Immune function and structural analysis of recombinant bovine conglutinin and human lung surfactant protein-D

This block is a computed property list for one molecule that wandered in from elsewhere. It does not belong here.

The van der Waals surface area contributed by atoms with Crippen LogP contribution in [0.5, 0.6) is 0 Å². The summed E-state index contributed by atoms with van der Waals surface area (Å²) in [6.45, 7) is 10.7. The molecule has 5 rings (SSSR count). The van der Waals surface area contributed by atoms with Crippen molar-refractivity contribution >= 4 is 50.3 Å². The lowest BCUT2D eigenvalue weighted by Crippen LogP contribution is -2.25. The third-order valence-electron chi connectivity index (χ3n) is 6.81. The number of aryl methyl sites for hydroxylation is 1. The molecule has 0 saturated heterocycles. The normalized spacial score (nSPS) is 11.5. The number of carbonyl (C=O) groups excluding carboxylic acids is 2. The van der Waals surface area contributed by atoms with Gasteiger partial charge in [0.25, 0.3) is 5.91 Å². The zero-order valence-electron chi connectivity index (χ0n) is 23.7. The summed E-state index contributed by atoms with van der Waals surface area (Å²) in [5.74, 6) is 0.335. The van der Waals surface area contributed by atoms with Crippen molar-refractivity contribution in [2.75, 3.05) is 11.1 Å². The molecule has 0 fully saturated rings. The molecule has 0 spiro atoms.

Recognition of sugar moieties on the surface of microorganisms is one of the ways the body distinguishes potential pathogens from self-cells. The sugarbinding proteins, lectins, mediate this recognition role of the first line of defence against infections, preceding the antibody-mediated (adaptive) immune response. Collectins are calcium-dependent carbohydrate-binding proteins that have been implicated in innate immunity. Bovine conglutinin (BC) and lung surfactant protein-D (SP-D), belong to the family of 'collectins' which are characterised by four domains: an N-terminal cysteine-rich region, a collagenlike region linked with the carbohydrate recognition domain (CRD) via an ahelical neck region. BC and SP-D show remarkable similarity in their amino acid sequence (79% identity), function and biological characteristics. They have been shown to mediate microbial clearance either by directly binding to bacteria leading to phagocytosis or interacting with complement system components. The present study aims to elucidate the biological function of these proteins more precisely. Recombinant fragments (r) of BC and SP-D consisting of their CRDs and neck regions have been cloned in pET-21a and pMal-c2 vectors respectively, for expression in Escherichia coli. Recombinant conglutinin was expressed in BL21(DE3)pLysS and isolated by a denaturation-renaturing procedure. Binding of rBC(N/CRD) to mannan and complement component, iC3b, was assessed in real-time by BIAcore. The dissociation constants were calculated by Scatchard analysis. The carbohydrate structures present on the surface of the microorganisms play an important role in mediating the interactions with the immune cells. The recombinant molecules showed calcium-dependent binding to lipopolysaccharides (LPS) from gram-negative bacteria Pseudomonas aeruginosa, Klebsiella pnuemonia and Salmonella typhosa, which was inhibited in presence of sugars. rBC(N/CRD) also bound to whole bacteria as assessed by ELISA and retained its capacity to recognise various complement system components and the carbohydrate moieties on the surface of various pathogenic microorganisms. The recombinant protein retained its ability to bind various sugar residues, although with lower affinity than that of the native molecule. rBC(N/CRD) is able to bind and aggregate bacteria and cause agglutination of bacterial cell suspensions. A novel model has been used to describe the interactions of the collectins at the molecular level based on specificity of carbohydrate-recognition by the collectins. The pyocin mutant strain 1291 series of Neisseria gonorrhoeae has sequential deletions of the terminal sugars in their lipooligosaccharides (LOS). Conglutinin showed a preferential high affinity binding to 1291a mutant that expresses GlcNAc as the terminal hexose, in comparison to other mutants. This provides a unique system to understand the specific cell-surface interactions in relevance to a particular lectin. Further elucidation of the function of CRD and neck region at a structural level is in progress, using X-ray crystallography. Since the submission of the thesis, the structure of the monomeric CRD has been solved, which revealed a remarkable similarity to the SP-D and MBL structure. Trials are underway to get the structure of the trimeric CRDs. These studies aim to provide a better understanding of the collectinpathogen interaction at the biological and structural levels. The ultimate aim is to determine if the recombinant forms of these proteins can be used therapeutically to enhance the uptake and killing of pathogens.